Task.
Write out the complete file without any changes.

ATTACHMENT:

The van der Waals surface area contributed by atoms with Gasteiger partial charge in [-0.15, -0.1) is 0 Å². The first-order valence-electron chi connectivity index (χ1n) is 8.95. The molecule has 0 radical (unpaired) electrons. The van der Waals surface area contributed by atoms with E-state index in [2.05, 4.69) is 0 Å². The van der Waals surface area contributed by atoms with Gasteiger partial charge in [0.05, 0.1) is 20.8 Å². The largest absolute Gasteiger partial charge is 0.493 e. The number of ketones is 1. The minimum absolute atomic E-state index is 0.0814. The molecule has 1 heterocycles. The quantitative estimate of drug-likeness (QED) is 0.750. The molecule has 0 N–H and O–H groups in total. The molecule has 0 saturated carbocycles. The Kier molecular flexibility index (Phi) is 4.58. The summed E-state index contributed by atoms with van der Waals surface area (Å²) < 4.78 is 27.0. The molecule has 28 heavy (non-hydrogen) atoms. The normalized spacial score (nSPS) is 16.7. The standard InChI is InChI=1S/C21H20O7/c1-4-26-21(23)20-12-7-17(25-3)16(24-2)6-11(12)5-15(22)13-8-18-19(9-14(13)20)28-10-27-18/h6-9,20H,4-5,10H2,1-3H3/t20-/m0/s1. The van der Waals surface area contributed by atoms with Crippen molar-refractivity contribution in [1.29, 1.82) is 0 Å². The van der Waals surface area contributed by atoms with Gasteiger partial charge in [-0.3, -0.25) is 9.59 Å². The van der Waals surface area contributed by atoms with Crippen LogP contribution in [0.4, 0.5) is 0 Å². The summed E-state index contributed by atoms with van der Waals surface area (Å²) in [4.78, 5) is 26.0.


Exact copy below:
The van der Waals surface area contributed by atoms with Gasteiger partial charge in [-0.15, -0.1) is 0 Å². The first-order valence-electron chi connectivity index (χ1n) is 8.95. The molecule has 0 radical (unpaired) electrons. The van der Waals surface area contributed by atoms with E-state index in [2.05, 4.69) is 0 Å². The van der Waals surface area contributed by atoms with Gasteiger partial charge in [0.05, 0.1) is 20.8 Å². The largest absolute Gasteiger partial charge is 0.493 e. The number of ketones is 1. The minimum absolute atomic E-state index is 0.0814. The molecule has 1 heterocycles. The quantitative estimate of drug-likeness (QED) is 0.750. The molecule has 0 N–H and O–H groups in total. The molecule has 0 saturated carbocycles. The Kier molecular flexibility index (Phi) is 4.58. The summed E-state index contributed by atoms with van der Waals surface area (Å²) < 4.78 is 27.0. The molecule has 28 heavy (non-hydrogen) atoms. The normalized spacial score (nSPS) is 16.7. The standard InChI is InChI=1S/C21H20O7/c1-4-26-21(23)20-12-7-17(25-3)16(24-2)6-11(12)5-15(22)13-8-18-19(9-14(13)20)28-10-27-18/h6-9,20H,4-5,10H2,1-3H3/t20-/m0/s1. The van der Waals surface area contributed by atoms with Crippen molar-refractivity contribution in [1.29, 1.82) is 0 Å². The van der Waals surface area contributed by atoms with Gasteiger partial charge in [-0.3, -0.25) is 9.59 Å². The van der Waals surface area contributed by atoms with Crippen LogP contribution in [0.4, 0.5) is 0 Å². The summed E-state index contributed by atoms with van der Waals surface area (Å²) in [4.78, 5) is 26.0.